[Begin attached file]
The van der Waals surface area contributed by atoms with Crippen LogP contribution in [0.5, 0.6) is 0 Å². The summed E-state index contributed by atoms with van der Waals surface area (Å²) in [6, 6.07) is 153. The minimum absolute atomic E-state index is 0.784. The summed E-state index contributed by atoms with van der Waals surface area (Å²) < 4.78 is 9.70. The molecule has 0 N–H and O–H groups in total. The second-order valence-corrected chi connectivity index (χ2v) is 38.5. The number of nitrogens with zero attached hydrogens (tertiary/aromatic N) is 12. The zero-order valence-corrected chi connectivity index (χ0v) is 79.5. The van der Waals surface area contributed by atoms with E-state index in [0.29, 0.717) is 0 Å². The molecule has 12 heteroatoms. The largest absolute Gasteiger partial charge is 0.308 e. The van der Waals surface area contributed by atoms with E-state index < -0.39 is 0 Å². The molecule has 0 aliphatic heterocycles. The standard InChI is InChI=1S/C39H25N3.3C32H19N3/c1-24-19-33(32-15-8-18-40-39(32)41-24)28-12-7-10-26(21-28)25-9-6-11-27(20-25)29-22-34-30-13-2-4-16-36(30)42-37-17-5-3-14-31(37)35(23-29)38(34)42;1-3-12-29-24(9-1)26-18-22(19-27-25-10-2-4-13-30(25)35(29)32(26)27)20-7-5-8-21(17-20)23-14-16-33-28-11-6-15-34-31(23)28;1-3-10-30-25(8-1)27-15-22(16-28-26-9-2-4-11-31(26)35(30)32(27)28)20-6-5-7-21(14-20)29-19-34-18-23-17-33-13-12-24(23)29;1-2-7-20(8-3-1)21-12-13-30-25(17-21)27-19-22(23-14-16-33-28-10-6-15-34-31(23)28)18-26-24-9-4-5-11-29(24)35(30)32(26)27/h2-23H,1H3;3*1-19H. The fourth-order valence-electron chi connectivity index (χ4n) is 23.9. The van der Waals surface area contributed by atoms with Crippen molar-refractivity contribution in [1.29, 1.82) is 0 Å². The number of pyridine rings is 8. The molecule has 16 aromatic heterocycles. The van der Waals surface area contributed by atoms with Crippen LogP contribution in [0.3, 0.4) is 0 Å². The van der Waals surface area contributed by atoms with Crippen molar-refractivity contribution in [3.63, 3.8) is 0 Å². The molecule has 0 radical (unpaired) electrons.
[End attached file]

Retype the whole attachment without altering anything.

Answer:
The van der Waals surface area contributed by atoms with Crippen LogP contribution in [0.5, 0.6) is 0 Å². The summed E-state index contributed by atoms with van der Waals surface area (Å²) in [6, 6.07) is 153. The minimum absolute atomic E-state index is 0.784. The summed E-state index contributed by atoms with van der Waals surface area (Å²) < 4.78 is 9.70. The molecule has 0 N–H and O–H groups in total. The second-order valence-corrected chi connectivity index (χ2v) is 38.5. The number of nitrogens with zero attached hydrogens (tertiary/aromatic N) is 12. The zero-order valence-corrected chi connectivity index (χ0v) is 79.5. The van der Waals surface area contributed by atoms with E-state index in [0.29, 0.717) is 0 Å². The molecule has 12 heteroatoms. The largest absolute Gasteiger partial charge is 0.308 e. The van der Waals surface area contributed by atoms with E-state index < -0.39 is 0 Å². The molecule has 0 aliphatic heterocycles. The standard InChI is InChI=1S/C39H25N3.3C32H19N3/c1-24-19-33(32-15-8-18-40-39(32)41-24)28-12-7-10-26(21-28)25-9-6-11-27(20-25)29-22-34-30-13-2-4-16-36(30)42-37-17-5-3-14-31(37)35(23-29)38(34)42;1-3-12-29-24(9-1)26-18-22(19-27-25-10-2-4-13-30(25)35(29)32(26)27)20-7-5-8-21(17-20)23-14-16-33-28-11-6-15-34-31(23)28;1-3-10-30-25(8-1)27-15-22(16-28-26-9-2-4-11-31(26)35(30)32(27)28)20-6-5-7-21(14-20)29-19-34-18-23-17-33-13-12-24(23)29;1-2-7-20(8-3-1)21-12-13-30-25(17-21)27-19-22(23-14-16-33-28-10-6-15-34-31(23)28)18-26-24-9-4-5-11-29(24)35(30)32(26)27/h2-23H,1H3;3*1-19H. The fourth-order valence-electron chi connectivity index (χ4n) is 23.9. The van der Waals surface area contributed by atoms with Crippen molar-refractivity contribution in [1.29, 1.82) is 0 Å². The number of pyridine rings is 8. The molecule has 16 aromatic heterocycles. The van der Waals surface area contributed by atoms with Crippen LogP contribution in [0.3, 0.4) is 0 Å². The van der Waals surface area contributed by atoms with Crippen molar-refractivity contribution in [3.63, 3.8) is 0 Å². The molecule has 0 radical (unpaired) electrons.